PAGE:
Former Trump Campaign Adviser Stephen Moore On Trade And China
DAVID GREENE, HOST:
Today China's vice premier will be at the White House, likely meeting with President Trump. And the big question here is, will there be progress on ending a trade war between the world's two biggest economies? Trade talks have been going on ahead of a March 1 deadline. If there's no deal by then, U.S. tariffs on $200 billion in Chinese goods are set to rise from 10 percent to 25 percent. Stephen Moore is with us. He's an economist at the Heritage Foundation and has been an informal economic adviser to President Trump.
STEPHEN MOORE: Hi, David.
GREENE: So how close have you been to these discussions?
MOORE: Well, I've been following them pretty closely, as everyone has. And I've been in touch with the people who are doing the negotiating for the Trump team. This has been a rather tedious process. It's gone on now for the last year and a half or so. Now we're - we've got D-Day coming up March 1, which is only a week away.
GREENE: It's getting close.
MOORE: (Laughter) And a - look. The latest signs are pretty positive. But, you know...
GREENE: What do you mean? What's positive?
MOORE: Well, Donald Trump tweeted out that he felt progress was in the right direction. That's a very important thing because, like, this comes down to two people, David. It comes down to Donald Trump. And it comes down to President Xi and China and Beijing, whether they want to get this deal done.
Look. I think the implications of not getting the deal done are disastrous for China. And they will hurt the United States as well. Trump will move forward with that 25 percent tariff threat if he feels that the negotiations haven't reached the point he wants.
But the latest indication is that Trump wants to get a deal done. We believe that Beijing wants to get it done. And if that happens, by the way, I think the implications for the economy of both countries will be very positive. You know, if it doesn't - if the deal doesn't get done, you know, I think it could have severe negative effects for both countries. So this is a really important moment (laughter), you know, we're arriving at.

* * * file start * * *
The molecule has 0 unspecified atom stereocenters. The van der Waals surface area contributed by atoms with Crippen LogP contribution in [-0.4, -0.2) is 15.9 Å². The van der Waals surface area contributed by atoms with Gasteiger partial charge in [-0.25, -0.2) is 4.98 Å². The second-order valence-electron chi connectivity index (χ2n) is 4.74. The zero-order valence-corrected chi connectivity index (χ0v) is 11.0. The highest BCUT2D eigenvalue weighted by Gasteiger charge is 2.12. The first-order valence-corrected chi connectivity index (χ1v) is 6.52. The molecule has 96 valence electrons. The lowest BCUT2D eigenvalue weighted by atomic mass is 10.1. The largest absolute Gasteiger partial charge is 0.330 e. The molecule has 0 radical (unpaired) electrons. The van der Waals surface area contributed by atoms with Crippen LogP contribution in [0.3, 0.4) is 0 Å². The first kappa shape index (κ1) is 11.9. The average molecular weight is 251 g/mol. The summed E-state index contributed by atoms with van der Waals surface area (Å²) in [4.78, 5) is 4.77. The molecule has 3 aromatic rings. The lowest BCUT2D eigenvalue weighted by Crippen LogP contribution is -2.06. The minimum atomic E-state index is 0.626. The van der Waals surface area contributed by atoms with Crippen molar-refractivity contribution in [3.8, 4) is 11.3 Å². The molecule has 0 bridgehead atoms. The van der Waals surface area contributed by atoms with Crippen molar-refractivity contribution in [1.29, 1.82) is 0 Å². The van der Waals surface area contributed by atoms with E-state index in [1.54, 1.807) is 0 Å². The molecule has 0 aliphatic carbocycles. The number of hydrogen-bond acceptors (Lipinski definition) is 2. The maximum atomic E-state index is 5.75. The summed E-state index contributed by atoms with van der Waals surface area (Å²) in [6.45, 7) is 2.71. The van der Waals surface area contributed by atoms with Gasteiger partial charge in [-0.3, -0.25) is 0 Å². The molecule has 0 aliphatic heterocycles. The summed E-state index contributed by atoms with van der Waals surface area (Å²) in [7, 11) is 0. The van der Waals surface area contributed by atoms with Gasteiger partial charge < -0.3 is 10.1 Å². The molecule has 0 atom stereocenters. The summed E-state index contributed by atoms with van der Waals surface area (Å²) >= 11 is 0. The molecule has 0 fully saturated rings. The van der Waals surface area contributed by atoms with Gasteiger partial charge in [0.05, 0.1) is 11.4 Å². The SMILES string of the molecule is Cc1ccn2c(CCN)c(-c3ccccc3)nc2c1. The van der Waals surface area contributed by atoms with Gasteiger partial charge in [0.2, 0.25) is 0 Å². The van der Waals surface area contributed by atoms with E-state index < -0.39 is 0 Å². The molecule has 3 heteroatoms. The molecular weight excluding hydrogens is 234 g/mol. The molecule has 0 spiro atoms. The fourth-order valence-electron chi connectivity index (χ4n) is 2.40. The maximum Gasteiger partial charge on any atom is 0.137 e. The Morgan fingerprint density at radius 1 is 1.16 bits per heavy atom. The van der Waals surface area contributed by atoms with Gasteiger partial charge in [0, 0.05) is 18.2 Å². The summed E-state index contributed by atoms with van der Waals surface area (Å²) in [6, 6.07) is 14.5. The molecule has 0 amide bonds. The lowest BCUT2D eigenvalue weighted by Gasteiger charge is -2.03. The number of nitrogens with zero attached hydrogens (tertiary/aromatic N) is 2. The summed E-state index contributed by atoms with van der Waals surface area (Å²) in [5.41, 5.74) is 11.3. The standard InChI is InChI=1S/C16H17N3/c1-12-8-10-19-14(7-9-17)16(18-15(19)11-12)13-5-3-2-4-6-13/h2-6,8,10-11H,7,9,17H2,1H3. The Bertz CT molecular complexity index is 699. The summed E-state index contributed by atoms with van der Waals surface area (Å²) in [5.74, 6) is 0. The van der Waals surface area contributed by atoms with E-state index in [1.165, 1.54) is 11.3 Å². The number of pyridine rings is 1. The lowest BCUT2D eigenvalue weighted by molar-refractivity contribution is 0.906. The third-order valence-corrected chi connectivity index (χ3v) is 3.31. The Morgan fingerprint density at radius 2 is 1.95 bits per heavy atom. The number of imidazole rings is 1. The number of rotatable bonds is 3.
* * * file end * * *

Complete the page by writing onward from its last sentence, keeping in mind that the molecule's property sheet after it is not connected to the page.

GREENE: Well, can I ask you about the policy and the substance here? - because, I mean...
GREENE: ...That - there have been key issues for the U.S., like allowing...
GREENE: ...American products into Chinese markets on a level...
GREENE: ...Playing field and respecting...
GREENE: ...Intellectual property rights...
GREENE: ...For American firms. I mean, have there been concessions from China here?
MOORE: Well, certainly on the issue of China buying more products. What's on the table right now is that China will buy about $30 billion a year more of our agricultural products - our soybeans, our wheat, our cotton. That's important for American farmers. It would reduce our trade, you know, imbalance with China, so that would be a positive thing. Trump also wants the Chinese to buy more of our manufactured goods - more of our petroleum products and so on. So that seems to be moving on a good course.
GREENE: But beyond buying more stuff, I mean, some of these really tough things, like China respecting intellectual property...
GREENE: I mean, are they sending signals that they would concede on that?
MOORE: Yes. But here's the problem, David. And I - this is where I've talked to the trade negotiators on our side. And they're saying, look. It's been like pulling wisdom teeth trying to get the Chinese to make real concessions. And here's the point that the Trump team has made, which is it's one thing for China to agree on paper to do something. It's quite another for them to actually do what they promised that they're going to do.
And so, you know, Trump has said many times it's almost like the old Reagan maxim when he was negotiating with the Soviets on, you know, arms issues. It's trust, but verify. And Trump is going to require that China not only make, you know, a deal but also that there are metrics that they have to meet. In other words, if they don't make those metrics, then he's going to use that club of the tariffs...
GREENE: So we might not know if this is a success. Even if they celebrate some sort of success, we might not know for some time.
MOORE: Yeah. This is just a deal to make a deal at this point (laughter).
GREENE: OK. Stephen Moore, an economist with the Heritage Foundation, informal adviser to President Trump, always appreciate having you on the program. Thanks.
MOORE: Thank you, David. Transcript provided by NPR, Copyright NPR.